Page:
Spacesuit of the future could power gadgetry with body heat
Researchers at Kansas State are investigating how the difference in temperature between body heat and a spacesuit's cooling garment could run the suit's electronics.
Elizabeth Armstrong Moore
Elizabeth Armstrong Moore is based in Portland, Oregon, and has written for Wired, The Christian Science Monitor, and public radio. Her semi-obscure hobbies include climbing, billiards, board games that take up a lot of space, and piano.
Wondering what's next in wearable electronics? Fitness trackers like the Fitbit Force and the Nike+ FuelBand SE may be fine for the earthbound, but for the astronauts among us, NASA's working on a different kind of fashionable circuitry.
At Kansas State University, researchers are just over two years into a three-year, $750,000 NASA grant to turn current spacesuits into even better readers of astronauts' vital signs -- and on top of that, make use of the inner workings of the suits themselves to power radios and other embedded electronics.
"Right now the spacesuits pretty much only measure heart rate," said William Kuhn, professor of electrical and computer engineering and part of the spacesuit team, which includes engineering professors and a dozen-plus students. "In this project we're focused on EMGs [electromyography] that can monitor muscle activity. The biggest problem that the astronauts have when they're doing their work is they get very fatigued because of the pressure in the suits, so we're focusing on being able to predict when they're going to be fatigued so we can help them reorder their tasks in space."
Monitoring basic vital signs may sound simple, but the researchers have to take into account the way astronauts' bodies react to being in space -- the decreases in muscle mass and bone density, the potential changes in visual acuity, and so on. So even basic vitals monitoring has to adjust for these differences. The researchers are working on a wide array of wearable body area networks, including electromyographic sensors to measure muscle activity, accelerometers to measure movement, pulse oximetry sensors to measure heart rate and blood oxygen saturation, and respiration belts to measure breathing rates.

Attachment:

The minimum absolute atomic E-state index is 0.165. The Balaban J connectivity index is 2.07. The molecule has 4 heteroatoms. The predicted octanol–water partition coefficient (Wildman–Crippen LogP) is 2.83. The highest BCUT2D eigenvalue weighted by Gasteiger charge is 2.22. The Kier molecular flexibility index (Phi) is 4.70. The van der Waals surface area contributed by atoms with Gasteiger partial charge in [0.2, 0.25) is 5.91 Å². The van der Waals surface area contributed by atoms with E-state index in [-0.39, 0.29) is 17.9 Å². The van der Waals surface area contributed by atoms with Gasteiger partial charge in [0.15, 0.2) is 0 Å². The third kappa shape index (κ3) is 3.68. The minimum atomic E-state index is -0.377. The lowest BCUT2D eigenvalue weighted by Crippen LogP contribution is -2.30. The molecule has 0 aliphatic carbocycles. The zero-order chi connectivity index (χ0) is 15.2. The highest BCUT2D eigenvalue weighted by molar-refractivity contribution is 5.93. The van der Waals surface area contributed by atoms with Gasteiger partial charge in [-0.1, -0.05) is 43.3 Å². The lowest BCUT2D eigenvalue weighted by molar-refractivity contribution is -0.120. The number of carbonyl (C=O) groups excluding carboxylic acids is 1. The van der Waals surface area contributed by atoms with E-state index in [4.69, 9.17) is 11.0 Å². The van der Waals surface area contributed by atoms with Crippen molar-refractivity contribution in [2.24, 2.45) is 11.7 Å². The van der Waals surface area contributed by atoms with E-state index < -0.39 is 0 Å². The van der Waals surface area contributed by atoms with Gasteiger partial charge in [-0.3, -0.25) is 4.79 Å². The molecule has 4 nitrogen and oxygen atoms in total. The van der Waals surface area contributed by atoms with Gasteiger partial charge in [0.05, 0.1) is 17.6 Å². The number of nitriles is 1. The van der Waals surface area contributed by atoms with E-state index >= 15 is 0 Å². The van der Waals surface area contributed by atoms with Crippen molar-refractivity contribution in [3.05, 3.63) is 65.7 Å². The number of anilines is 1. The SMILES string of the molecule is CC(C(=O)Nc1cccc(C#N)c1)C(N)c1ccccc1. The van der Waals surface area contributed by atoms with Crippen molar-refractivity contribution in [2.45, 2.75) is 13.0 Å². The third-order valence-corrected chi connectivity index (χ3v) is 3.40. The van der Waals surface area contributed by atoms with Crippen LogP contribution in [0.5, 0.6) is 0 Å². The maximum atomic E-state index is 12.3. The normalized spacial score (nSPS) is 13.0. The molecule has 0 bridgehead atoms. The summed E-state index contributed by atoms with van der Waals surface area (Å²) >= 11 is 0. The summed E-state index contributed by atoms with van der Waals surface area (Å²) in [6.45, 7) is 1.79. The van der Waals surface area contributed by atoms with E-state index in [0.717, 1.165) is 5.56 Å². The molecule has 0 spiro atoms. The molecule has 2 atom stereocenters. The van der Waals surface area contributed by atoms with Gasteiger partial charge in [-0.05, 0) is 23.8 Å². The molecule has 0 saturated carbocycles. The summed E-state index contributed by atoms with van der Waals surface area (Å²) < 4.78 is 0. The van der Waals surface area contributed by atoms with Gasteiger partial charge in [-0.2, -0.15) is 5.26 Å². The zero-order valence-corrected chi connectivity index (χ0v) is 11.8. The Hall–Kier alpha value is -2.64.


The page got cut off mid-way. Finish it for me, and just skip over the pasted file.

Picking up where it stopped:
Kuhn said the team has ascertained that it can monitor muscle activity and will be able to predict fatigue, and that it can do both wirelessly. But because a real spacesuit's price tag of $13 million would make even the likes of the Hollywood elite blush, the students are working with a replica built by a master's student for a few thousand dollars, so they won't know for sure if their tech is working properly until they go in and test it on actual spacesuits. Kuhn said he hopes to do that in early 2014.
And here's a wrinkle of astronaut fashions that makers of smart bras and fitness shirts for earthlings don't have to worry about: the oxygen-rich interior of a spacesuit, which is a dangerous place for batteries. That has the Kansas State team working to develop entirely new energy-harvesting tech -- using the difference in temperature between body heat and the spacesuit's cooling garment to power the suit's electronics. If it proves feasible to monitor vitals using the suit itself, sans batteries, perhaps someday the tech will trickle down to our more earthly pursuits, such as powering battery-less MP3 players while jogging.
Not that any of this is going to be available next year. "Our goal is to take the technologies that we're developing and work with NASA to hopefully get those infused into missions of the future, but [in space research] these things don't happen until well down the road," Kuhn said. "Missions like probes to the outer planets will be 10 years in the making. So we're doing fundamental research to enable future astronauts to do the kind of work they need to do in the year 2020 or 2030."
And so it continues. Existing wearable medical sensors inform ones that work in outer space, and that tech will in turn be used to advance what we wear on planet Earth. All so that we may, of course, live long and prosper.